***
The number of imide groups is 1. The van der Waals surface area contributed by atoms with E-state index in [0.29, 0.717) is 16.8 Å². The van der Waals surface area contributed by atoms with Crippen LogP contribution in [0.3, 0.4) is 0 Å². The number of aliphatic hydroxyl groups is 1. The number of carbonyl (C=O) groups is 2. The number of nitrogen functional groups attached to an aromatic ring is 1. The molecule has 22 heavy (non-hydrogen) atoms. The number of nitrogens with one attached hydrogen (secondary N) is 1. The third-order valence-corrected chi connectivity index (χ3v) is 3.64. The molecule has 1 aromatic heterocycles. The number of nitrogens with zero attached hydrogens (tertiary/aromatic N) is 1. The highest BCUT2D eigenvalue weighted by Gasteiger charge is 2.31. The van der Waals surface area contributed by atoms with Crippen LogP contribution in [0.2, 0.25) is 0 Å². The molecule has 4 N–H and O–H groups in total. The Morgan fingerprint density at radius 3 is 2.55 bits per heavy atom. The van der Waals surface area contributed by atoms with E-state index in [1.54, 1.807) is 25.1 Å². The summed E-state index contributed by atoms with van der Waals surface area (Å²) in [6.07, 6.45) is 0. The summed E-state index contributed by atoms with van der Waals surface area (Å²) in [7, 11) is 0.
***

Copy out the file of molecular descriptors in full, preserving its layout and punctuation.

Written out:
The number of imide groups is 1. The van der Waals surface area contributed by atoms with E-state index in [0.29, 0.717) is 16.8 Å². The van der Waals surface area contributed by atoms with Crippen LogP contribution in [0.3, 0.4) is 0 Å². The number of aliphatic hydroxyl groups is 1. The number of carbonyl (C=O) groups is 2. The number of nitrogen functional groups attached to an aromatic ring is 1. The molecule has 22 heavy (non-hydrogen) atoms. The number of nitrogens with one attached hydrogen (secondary N) is 1. The third-order valence-corrected chi connectivity index (χ3v) is 3.64. The molecule has 1 aromatic heterocycles. The number of nitrogens with zero attached hydrogens (tertiary/aromatic N) is 1. The highest BCUT2D eigenvalue weighted by Gasteiger charge is 2.31. The van der Waals surface area contributed by atoms with Crippen LogP contribution in [0.2, 0.25) is 0 Å². The molecule has 4 N–H and O–H groups in total. The Morgan fingerprint density at radius 3 is 2.55 bits per heavy atom. The van der Waals surface area contributed by atoms with E-state index in [1.54, 1.807) is 25.1 Å². The summed E-state index contributed by atoms with van der Waals surface area (Å²) in [6.07, 6.45) is 0. The summed E-state index contributed by atoms with van der Waals surface area (Å²) in [7, 11) is 0.